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Water Bottle Economics

By Brenda Porter  (2009)

 

Summer’s here and we are headed outdoors for picnics, sporting events, family outings or maybe a ride on the bike trails.   So we grab the bottled water and head out the door for some fun in the sun.   But what about that bottled water? 

 

 

Lots of articles and ads have been encouraging us to bottle our own water, not only to save money (most of us welcome that idea), but also to lessen the environmental impact of all that leftover, one-use plastic.   We don’t need much convincing and as a result many of us decide to give it a shot.

 

Saving money by filtering our tap water is the easy part, but maybe we should do a little research to decide the best way to bottle it up.  Certain factors can determine the level of safety from a health and environmental perspective.

 

Reusing those pre-filled, one-use plastic bottles you bought by the case seems like a great idea but just be aware of some concerns.  It may seem practical to keep these bottles out of your waste and reuse them but many of these bottles are made of a plastic that was not engineered for reuse.  There is some concern about leaching chemicals into the water based on temperature (and it can leave a bad taste). But probably a more valid concern is the fact that it is difficult to be sure that they are completely cleaned between uses.  Bacteria growth seems to be more of a concern and actually, most of these bottles are recyclable everywhere, and sending them to a recycle bin is likely the best use for both your health and the environment.  Several companies actually want the recycled plastic because of their commitment to use the resulting recycled resin in their packaging.

 

Reusable Plastic Bottles are plentiful, inexpensive, colorful and unbreakable.   A lot has been written about the different types of plastics and what is safe or not safe.  BPA, PVC, polystyrene and Polycarbonate all have some documented considerations.  Again make sure they are washed thoroughly and dried before you reuse them and do your own research on the pros and cons of the different plastics.  More is being found out every day and based on how you will use the bottle determines the level of concern.  Many plastic bottles are safe but one thing that is common with plastic bottles is that summer heat can cause plastics to release a funny taste.  If your bottled water is going to be exposed to heat, you may want to opt for the aluminum or stainless water bottles.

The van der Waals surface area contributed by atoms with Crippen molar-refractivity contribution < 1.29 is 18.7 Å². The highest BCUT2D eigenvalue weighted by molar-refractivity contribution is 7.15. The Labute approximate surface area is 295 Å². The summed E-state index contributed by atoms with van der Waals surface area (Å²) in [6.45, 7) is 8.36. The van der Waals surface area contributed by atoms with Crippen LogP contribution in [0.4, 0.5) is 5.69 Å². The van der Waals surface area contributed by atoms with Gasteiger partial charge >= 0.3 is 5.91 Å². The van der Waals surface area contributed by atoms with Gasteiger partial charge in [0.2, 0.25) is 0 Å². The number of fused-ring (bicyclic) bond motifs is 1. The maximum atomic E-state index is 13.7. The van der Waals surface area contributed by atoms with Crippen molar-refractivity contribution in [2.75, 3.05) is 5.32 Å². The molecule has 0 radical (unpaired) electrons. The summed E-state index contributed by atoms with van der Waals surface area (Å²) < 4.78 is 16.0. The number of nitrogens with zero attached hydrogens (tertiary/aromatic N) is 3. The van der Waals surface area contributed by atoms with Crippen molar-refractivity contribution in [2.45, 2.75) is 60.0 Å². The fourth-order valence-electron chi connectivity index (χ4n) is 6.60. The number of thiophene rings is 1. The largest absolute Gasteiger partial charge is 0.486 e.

Most people are finding that they prefer aluminum or stainless steel water bottles for their ease of cleaning, durability, cool looks and these bottles keep the water tasting like water.  Most are dishwasher-save.  Aluminum is lightweight which is a plus but can dent if dropped.   Stainless steel has the durability advantage, but isn’t as lightweight.  Aluminum and stainless steel bottles pay for themselves because they won’t need to be replaced for years – good for you and good from a sustainability perspective.

 

Because my company is involved in the promotional products business, water bottles do make a great marketing giveaway to clients, trade show / event attendees and employees.  Practical promotional items that promote not only your brand and message, but also encourage health, financial savings and a carbon-conscious lifestyle are ideal - and a water bottle fits the description.  So when your client is hitting the bike trail or out on the golf course, he can grab that cool-looking water bottle (with your imprint) and have a great-tasting drink of water.

 

Brenda Porter is a stakeholder in promotional products e-tailer, LogoSurfing.com, and a proponent for the expansion of eco-friendly offerings in the LS promotional products catalog.  You can read more about LogoSurfing and their plastic, aluminum and stainless water bottle options at www.logosurfing.com.

 
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